by Michael Roberts
This week marks the start of the biggest democratic election in
human history, at least if we mean by democracy a vote for a parliament.
Around 814m Indians are eligible to vote over the next six weeks to
elect a parliament from which a government will be formed in late May.
The incumbent Congress party-led coalition is heading for a big
defeat. The Congress party, India’s main bourgeois party that has ruled
for most of the years since independence from British imperial rule in
1949, has been controlled by a family dynasty based on its leader Nehru
and the Gandhis. Rahul Gandhi and his mother Sonia currently control the
party. But the failure of their government to sustain economic growth
and make sufficient jobs available for the impoverished agricultural
peasants and the unemployed and underemployed of the teeming cities has
lost them support. As the mainstay of the Indian capitalist class, the
Congress leaders have been caught in a series of scandals and corruption
that has turned the people away. Congress will be lucky to return half
the 200 or so seats they won last time in 2009.
Voter opinion at a national level has turned towards the Bharatiya
Janata Party (BJP), led by Narendra Modi. The BJP has ruled before from
1998 to 2004. But the BJP proved to be an unreliable tool for Indian
capital, riddled as it is with former members of what is basically a
Hindu religious fascist party, the Rashtriya Swayamsevak Sangh (RSS), an
organisation modelled on Mussolini’s Black Brigades. Modi is a long
time member and worker of the RSS who has moved seamlessly into the
BJP. He claims, of course, that he has moved on and will now be doing
the bidding of capital as a whole and will no longer push his former
Hindu communalism. But Modi has been chief minister in Gujarat state
since 2001, where pogroms of Muslims have taken place without a blink
from the Modi government.
But that does not matter to India’s capitalist class, as long as it
does not get out of hand. For them, Modi is now seen as leading a
‘business-friendly’ government as he proved in Gujarat, where
multi-national companies were welcomed with cheap land deals, reduced
taxes and deregulated environmental laws. This is what he likes to call
The irony is that while Modi has made much of his success in boosting
growth in Gujarat with neo-liberal policies, the reality is that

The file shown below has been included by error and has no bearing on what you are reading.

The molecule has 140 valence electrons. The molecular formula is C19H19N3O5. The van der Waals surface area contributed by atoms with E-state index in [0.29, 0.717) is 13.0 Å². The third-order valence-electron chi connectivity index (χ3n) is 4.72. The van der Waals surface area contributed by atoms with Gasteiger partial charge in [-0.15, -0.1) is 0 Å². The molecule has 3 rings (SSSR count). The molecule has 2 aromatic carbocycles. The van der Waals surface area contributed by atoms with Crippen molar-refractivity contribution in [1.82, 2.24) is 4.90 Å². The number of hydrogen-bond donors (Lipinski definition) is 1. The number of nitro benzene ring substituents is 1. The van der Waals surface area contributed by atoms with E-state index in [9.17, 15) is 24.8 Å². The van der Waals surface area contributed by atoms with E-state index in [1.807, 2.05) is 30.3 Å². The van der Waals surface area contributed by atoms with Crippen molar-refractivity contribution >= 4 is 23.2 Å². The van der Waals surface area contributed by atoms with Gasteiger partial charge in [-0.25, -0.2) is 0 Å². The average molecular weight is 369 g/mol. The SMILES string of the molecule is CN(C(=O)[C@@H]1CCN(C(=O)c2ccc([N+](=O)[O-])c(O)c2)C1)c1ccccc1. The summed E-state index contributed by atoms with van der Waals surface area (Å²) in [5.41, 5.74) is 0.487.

Gujarat has done little better than other states led by Congress or by
more radical ‘social-democrat’ governments. Amartya Sen, the Nobel
laureate economist, has said the Gujarat state’s social and economic
progress is poor. Others claim that keeping growth at healthy levels in
Gujarat, a mid-sized state with a strong tradition of trade and a better
infrastructure than much of the country, is easier than elsewhere.
Gujarat’s growth rate in the 1990s was 4.8%, compared to the national
average of 3.7%; in the 2000s it was 6.9% compared to the national
average of 5.6%. The difference between Gujarat’s growth rate and the
national average increased marginally, from 1.1 percentage points to 1.3
percentage points. Maharashtra, the top-ranked state in terms of per
capita income in the 2000s, improved its growth rate from 4.5% in the
1990s to 6.7% in the 2000s. The difference between Maharashtra’s growth
rate and the national average grew from 0.8 percentage points to 1.1
percentage points. Contrast this with the performance of Bihar, the
state that has been in the bottom of the rankings in terms of per capita
income throughout: its growth rate was 2.7 percentage points below the national average in the 1990s, but 1.3 percentage points higher in the 2000s. So Modi’s performance is nothing special.
And the problems for Indian capitalism are mounting. After achieving
spectacular growth averaging above 9% over the past decade, India has
started to slow in the last few years.
The slump in infrastructure and corporate investment has been the
single biggest contributor to India’s recent growth slowdown. India’s
investment growth, averaging above 12% during the last decade, fell
towards zero in the last two years.
Mainstream Indian economists blame high interest rates and ‘too rigid’ labour rights. The IMF in turn blames “heightened uncertainty regarding the future course of broader economic policies and deteriorating business confidence”.
The IMF wants the new Indian government to raise energy prices to make
the state-owned companies profitable and stop labour unions trying to
preserve wages and employment, so that the young unemployed can get work
(at lower wages, of course).
Two-thirds of Indian workers are employed in small businesses with
less than ten workers, where labour rights are ignored – indeed most are
paid on a casual basis and in cash rupees, the so-called ‘informal’